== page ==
Squirrels Speak Bird

Squirrels are what Keith Tarvin, a biologist at Oberlin College and Conservatory in Ohio who led the study, calls “public information exploiters,” meaning they often take cues from other prey animals nearby. They’re not the only ones that do this. Early animal behavior studies have shown that birds, mammals, and even fish and lizards can recognize the alarm signals of other species that share similar geographic locations and predators. Within the bird family, a nuthatch may tune into the high-pitched call of a chick-a-dee, which might also be paying attention to the panicked tweet of a tufted titmice.

via https://www.citylab.com/life/2019/09/squirrels-chipmunks-listen-to-bird-chatter-urban-city-noise/597214/

WeWork could be one of the worst IPOs in 2019

WeWork’s business, essentially, aims to capture the spread between long-term and short-term rental costs. Landlords want stability and guaranteed cash flows, so they’re willing to lease office space at lower rates if a tenant is willing to make a long-term commitment, as WeWork does. Companies, on the other hand, want the flexibility of short-term leases that allow them to quickly grow, shrink, or move their office space in response to personnel needs. As a result, they’re willing to pay higher rents for this flexibility.

All of these factors – the dual-class shares, conflicts of interest, and unusual relationship with underwriters – suggest that this IPO is about Neumann and other insiders cashing in on the bubble-like valuation of WeWork’s shares and dumping the risk on public investors.

via https://seekingalpha.com/article/4289610-wework-one-worst-ipos-2019

From ancient Rome to modern Atlanta, the shape of cities has been defined by the technologies that allow commuters to get to work in about 30 minutes.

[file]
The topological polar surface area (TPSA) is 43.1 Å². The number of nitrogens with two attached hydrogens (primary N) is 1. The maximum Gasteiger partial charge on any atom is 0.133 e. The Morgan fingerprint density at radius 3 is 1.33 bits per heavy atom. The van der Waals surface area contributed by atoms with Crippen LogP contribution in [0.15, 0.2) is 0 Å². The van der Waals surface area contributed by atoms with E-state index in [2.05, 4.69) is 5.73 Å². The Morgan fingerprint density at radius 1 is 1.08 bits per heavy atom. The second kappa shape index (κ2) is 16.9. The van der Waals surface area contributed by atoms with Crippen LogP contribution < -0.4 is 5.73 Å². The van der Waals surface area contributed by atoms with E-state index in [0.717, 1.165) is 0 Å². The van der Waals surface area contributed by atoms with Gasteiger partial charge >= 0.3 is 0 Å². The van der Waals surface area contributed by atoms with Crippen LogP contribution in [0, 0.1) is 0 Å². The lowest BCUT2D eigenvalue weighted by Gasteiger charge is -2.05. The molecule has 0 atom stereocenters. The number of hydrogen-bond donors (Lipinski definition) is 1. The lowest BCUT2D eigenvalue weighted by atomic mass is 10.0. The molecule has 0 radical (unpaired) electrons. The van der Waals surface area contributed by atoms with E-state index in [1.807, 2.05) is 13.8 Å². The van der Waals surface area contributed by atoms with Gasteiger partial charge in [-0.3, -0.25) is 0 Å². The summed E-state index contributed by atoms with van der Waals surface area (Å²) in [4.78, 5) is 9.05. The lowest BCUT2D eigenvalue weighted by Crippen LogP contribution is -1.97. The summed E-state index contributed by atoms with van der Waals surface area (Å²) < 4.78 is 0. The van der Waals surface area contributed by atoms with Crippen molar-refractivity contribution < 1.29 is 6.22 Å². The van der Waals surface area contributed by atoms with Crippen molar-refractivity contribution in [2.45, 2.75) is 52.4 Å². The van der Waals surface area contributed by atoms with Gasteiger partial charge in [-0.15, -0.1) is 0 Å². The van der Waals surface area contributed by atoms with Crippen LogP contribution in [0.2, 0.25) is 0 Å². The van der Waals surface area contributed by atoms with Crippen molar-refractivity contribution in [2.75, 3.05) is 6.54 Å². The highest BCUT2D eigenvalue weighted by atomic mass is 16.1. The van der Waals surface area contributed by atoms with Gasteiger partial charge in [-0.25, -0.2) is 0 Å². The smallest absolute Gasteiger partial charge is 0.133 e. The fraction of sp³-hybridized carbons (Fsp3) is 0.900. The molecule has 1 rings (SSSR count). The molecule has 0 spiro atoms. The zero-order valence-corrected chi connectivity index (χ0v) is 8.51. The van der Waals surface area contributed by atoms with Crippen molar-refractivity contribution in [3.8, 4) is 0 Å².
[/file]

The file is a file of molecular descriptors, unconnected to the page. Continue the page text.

In 1994, Cesare Marchetti, an Italian physicist, described an idea that has come to be known as the Marchetti Constant. In general, he declared, people have always been willing to commute for about a half-hour, one way, from their homes each day.

This principle has profound implications for urban life. The value of land is governed by its accessibility—which is to say, by the reasonable speed of transport to reach it.

via https://www.citylab.com/transportation/2019/08/commute-time-city-size-transportation-urban-planning-history/597055/

Uber tries to reassure customers that it takes safety seriously, following NYTimes book excerpt

The email was clearly meant to reassure riders, some of whom might be absorbing negative press about Uber and wondering if it cares about them at all. But not everyone follows Uber as closely as industry watchers in Silicon Valley, and either way, what the email mostly accomplishes is to remind customers that riding in an Uber involves life-and-death risk.